Monday, June 9, 2014

"Not that," he's saying. "This."



Imagine a young actor sent out on stage to deliver a monologue.  

Ever since his director first handed him the script, he's been excited by the possibilities. He's been working toward this for months, and now the night is here: his first chance to perform in front of a packed playhouse. 

When the time comes, he steps into the light with confidence. He strides toward center stage. Once there, he pulls in a deep breath and briefly closes his eyes, bracing to deliver the opening line. 

But in the stillness, he hears a whisper of sound at his back. A murmur rises from the audience. He glances over his shoulder and perceives with a shock that the curtain is rising behind him, revealing not only a completely unfamiliar backdrop, but also -- surprise! -- another actor. 

He subdues an initial rush of alarm and gamely reminds himself that whatever else happens, the show must go on. 

The other actor starts speaking, and in his lines our young friend recognizes fragments of the original monologue, although nothing is verbatim. The essence is there, but it's all a bit different somehow. 

Much to his surprise, our young actor finds himself unexpectedly improvising a scene with a seasoned performer (who -- surprise again! -- just so happens to be one of the most talented improv actors of his generation). Fortunately, the monologue that his director had given him to memorize provides our friend with cues to spark the dialogue, and his nervous energy fuels his acting with a strange new fire. 

Very soon the two are bringing down the house with a brilliant, offbeat performance.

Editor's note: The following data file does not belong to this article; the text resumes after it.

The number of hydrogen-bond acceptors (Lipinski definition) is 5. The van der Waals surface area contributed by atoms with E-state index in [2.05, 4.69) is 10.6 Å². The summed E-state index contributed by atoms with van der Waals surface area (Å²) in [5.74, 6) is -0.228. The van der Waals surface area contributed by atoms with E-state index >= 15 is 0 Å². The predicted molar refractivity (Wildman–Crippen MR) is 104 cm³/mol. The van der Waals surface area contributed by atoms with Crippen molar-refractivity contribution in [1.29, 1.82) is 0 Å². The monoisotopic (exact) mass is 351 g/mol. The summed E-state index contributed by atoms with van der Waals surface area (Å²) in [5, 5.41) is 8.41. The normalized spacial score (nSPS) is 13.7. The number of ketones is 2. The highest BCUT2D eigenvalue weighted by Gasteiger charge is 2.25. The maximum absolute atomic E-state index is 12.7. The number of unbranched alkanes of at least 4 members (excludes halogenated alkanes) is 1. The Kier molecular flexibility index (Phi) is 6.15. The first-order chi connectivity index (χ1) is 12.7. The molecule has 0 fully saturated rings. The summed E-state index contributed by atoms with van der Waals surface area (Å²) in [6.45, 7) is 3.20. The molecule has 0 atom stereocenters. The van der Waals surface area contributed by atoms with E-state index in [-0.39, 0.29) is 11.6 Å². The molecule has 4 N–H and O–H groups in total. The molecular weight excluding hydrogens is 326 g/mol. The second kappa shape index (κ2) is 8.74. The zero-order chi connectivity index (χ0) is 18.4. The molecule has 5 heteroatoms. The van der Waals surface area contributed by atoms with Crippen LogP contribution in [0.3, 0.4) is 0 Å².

After the show, the young actor sits backstage, mulling over the fact that his monologue -- although in itself very good -- would never have topped what just happened. "That was incredible," he thinks to himself, "but where did it come from?"

Soon the director sticks her head in to congratulate him. "What in the world," he laughs. "Why did you spring that on me?" 

She shrugs, smiling. "Let's be honest. We both know what you're capable of, but if you knew ahead of time what was coming, you would have panicked and tensed up. So I decided to give you something else to concentrate on and some work to keep your skills sharp, while meanwhile I lined up this other thing. Nice work, by the way."

"Thanks," he says. "But maybe warn me next time?" 

She shakes her head. "No, I know you too well. You always do better when you don't know exactly what's coming."

Honestly, that's how life feels sometimes. 

When God points us in certain directions, we obey and pray and prepare. We think that we know exactly what he's doing and what it all means, only to find out as the curtain rises on opening night that there's actually something else going on entirely. Something deeper and unexpected and exciting, but also potentially terrifying.

Would we ever have stepped onstage had we known?

In these moments, we must still the panicked questions and listen for a small Voice, a low whisper. 

"Not that," he's saying. "This."

Please don't misunderstand. In acknowledging this truth, we're neither crying foul nor accusing God of some cosmic bait-and-switch. 

We're thanking him for proving again that his ways are not our ways, nor his thoughts our thoughts. For confirming that he's capable of ordering our lives so that his will impossible to miss. For keeping us from needless worry and empty dread. For reminding us that the greatest and most effective acts of service in our lives will be the ones that he foreordains without any input from us.

If we're willing to trust him and follow his direction, he's capable of using us in ways that are far beyond our original capacity. 

So what if you're usually not aware of what scene's coming next? Determine that in spite of that, you'll keep preparing as best you can for whatever might be behind the curtain. Keep stepping out into the light. 

As long as you're in tune with the voice of the Director, you'll be able to hear him speaking softly in your ear.

How many times have we missed it already? 

 "Not that," he's been saying. "This."



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